Alexa Smart Home
Amazon Work Project | Mobile UX Design

Alexa Smart Home
Amazon Work Project | Mobile UX Design

In a smart digital era, how can we get people excited about connected homes & confident in the purchases they make?



Connected home at the time was a young (6% household penetration) industry but has been driving lots of curiosity among majority consumers. In this seemingly early market, the Amazon Echo is a major mover. It is beloved by its frictionless, voice control that makes it natural to control smart home devices without always relying on mobile phones/apps. The function is scaling quickly with Alexa API Integration, Alexa Skills Kit, and the Alexa Fund. Approximately 20% of Echo customers interact with Smart Home functionality through Alexa – almost 3X the national average for smart home usage.


Alexa + Smart Home! This is a unique challenge due to dillemas below:

  • The connected home products are too new to get people pass the hook.
  • Although Alexa is loved by its owner for convenience, shopping for things compatible with Alexa is not easy; it often needs to be a techy enough process to “pick the right ones”.

ASH - challenge - img

In a word, shopping for smart home products should not be confusing or intimidating…



ASH showcase

I was there from the start. Our home improvement business partners came to us when it’s just a drafted press release document, and I worked with them to design the smart home shopping experience on from the concepts. Where to prioritize efforts in the shopping journey, what to get people inspired if they decided to care or if not, how we still let them explore with transparency, how people discover and evaluate Alexa compatible products, how to help customers onboard in an interactive education experience, even the brand badges and marketing copy – the works. As there’s a complex set of variables in this request, I chose to go mobile-first to better dissecting and simplifying the user flows to rapidly push designs further. I couldn’t be more chuffed about how much the experience evolved based on what was learned in a single month, and our targeted customers seem to agree.



My quick process

Areas of opportunity in the shopping journey

I dived in distilling information from the preliminary research, and mapped out the shopping mentality for smart home product shoppers from discovery to evaluation. This helped identify why and how to incorporate greatest areas of opportunities into the shopping journey.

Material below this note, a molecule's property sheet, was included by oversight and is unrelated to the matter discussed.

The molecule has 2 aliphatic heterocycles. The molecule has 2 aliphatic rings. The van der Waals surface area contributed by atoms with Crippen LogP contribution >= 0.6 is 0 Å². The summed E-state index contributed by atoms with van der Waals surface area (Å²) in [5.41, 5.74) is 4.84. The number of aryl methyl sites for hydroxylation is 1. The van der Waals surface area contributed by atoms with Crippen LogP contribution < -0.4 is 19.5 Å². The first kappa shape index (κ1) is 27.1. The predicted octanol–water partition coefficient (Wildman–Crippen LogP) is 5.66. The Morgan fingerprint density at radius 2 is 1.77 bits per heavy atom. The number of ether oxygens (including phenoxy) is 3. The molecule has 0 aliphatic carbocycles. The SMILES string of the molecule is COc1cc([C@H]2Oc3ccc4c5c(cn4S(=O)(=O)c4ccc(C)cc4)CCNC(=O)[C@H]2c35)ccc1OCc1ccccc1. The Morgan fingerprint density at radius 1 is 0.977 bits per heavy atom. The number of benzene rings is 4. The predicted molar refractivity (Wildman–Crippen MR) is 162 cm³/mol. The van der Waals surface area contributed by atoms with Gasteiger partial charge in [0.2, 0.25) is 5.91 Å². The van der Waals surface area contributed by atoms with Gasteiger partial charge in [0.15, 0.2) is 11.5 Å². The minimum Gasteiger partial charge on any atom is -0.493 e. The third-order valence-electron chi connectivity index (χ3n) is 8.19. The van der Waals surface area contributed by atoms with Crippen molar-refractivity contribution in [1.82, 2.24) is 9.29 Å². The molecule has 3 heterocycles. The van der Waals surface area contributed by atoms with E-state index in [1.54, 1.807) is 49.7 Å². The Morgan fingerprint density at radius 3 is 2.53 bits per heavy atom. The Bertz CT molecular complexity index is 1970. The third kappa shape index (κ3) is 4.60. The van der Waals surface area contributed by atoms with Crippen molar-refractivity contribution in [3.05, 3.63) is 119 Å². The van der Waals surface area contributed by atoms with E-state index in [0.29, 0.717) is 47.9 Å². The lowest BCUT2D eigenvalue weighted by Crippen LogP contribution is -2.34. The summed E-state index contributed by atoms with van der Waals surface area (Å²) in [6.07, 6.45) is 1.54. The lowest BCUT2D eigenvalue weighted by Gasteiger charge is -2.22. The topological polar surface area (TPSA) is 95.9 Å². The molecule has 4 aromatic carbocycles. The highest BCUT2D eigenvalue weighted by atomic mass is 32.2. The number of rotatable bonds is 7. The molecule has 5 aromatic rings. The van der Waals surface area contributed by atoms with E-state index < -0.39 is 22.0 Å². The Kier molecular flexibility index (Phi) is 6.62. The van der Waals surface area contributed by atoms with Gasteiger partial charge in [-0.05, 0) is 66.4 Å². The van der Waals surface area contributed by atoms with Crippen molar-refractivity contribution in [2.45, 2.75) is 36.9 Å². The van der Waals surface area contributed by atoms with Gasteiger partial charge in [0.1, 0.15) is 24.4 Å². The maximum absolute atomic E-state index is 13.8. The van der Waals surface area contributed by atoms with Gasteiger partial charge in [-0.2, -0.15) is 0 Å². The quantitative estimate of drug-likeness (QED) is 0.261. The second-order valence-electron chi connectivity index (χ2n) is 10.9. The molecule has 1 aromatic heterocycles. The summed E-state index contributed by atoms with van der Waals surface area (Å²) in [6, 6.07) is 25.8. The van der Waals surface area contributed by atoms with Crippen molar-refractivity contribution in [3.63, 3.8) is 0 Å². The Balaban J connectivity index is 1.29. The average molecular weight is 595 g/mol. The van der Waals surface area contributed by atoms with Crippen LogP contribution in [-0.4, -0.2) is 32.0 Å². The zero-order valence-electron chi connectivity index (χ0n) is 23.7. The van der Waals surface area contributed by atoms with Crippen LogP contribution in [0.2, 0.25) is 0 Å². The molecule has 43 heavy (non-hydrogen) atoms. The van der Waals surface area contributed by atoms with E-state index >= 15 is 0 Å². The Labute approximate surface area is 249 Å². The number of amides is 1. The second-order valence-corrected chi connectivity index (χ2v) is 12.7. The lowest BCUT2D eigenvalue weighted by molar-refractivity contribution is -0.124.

Alexa Smart Home Shopping Mentality

Where to Prioritize Efforts

Among the various touchpoint in different parts of the shopping journey, the search and product detail pages are the highest touch areas, and Amazon has full control of its customer search and product details page. In the research, I’m seeing customers are using them but they are not fully rewarded; they also use all these alternative tools and resources, thus taking up lots of their energies trying to get inspired and learn about how to make right decisions. This means in Amazon shopping journey we’re not doing enough in those cases to help customer make the purchase. Therefore, I chose to investigate these two areas, so that customers can efficiently find information they need at places they expect.

A Simple Model

There’s a common theme in the research that customers are not sure they have all the information they need to make the confident purchase, when they did, they may have gone all over the site or maybe all the way to checkout only to finally find that they need to get other things together to work; To solve this theme about lack of information, I set up a simple model to help customers understand all of the tools and equipment they need to start discover and evaluate in the purchase journey. I call it the “A+B” model.

The right shows how the concept propagated into the UI, as an example.


So customers come in here and see that they either need both the A and B devices, or just A – like an Alexa device, which the customer might already own.

We remember what the customer already own, and lead with that info in the user experience. This brings convenience in the shopping journey, saves customers’ time by making their lives easier & preventing accidental purchases, and helps the customer relate better the advantages Alexa smart home can deliver in a more confident way.

Sketches, explorations, learn fast… ideas are evolving!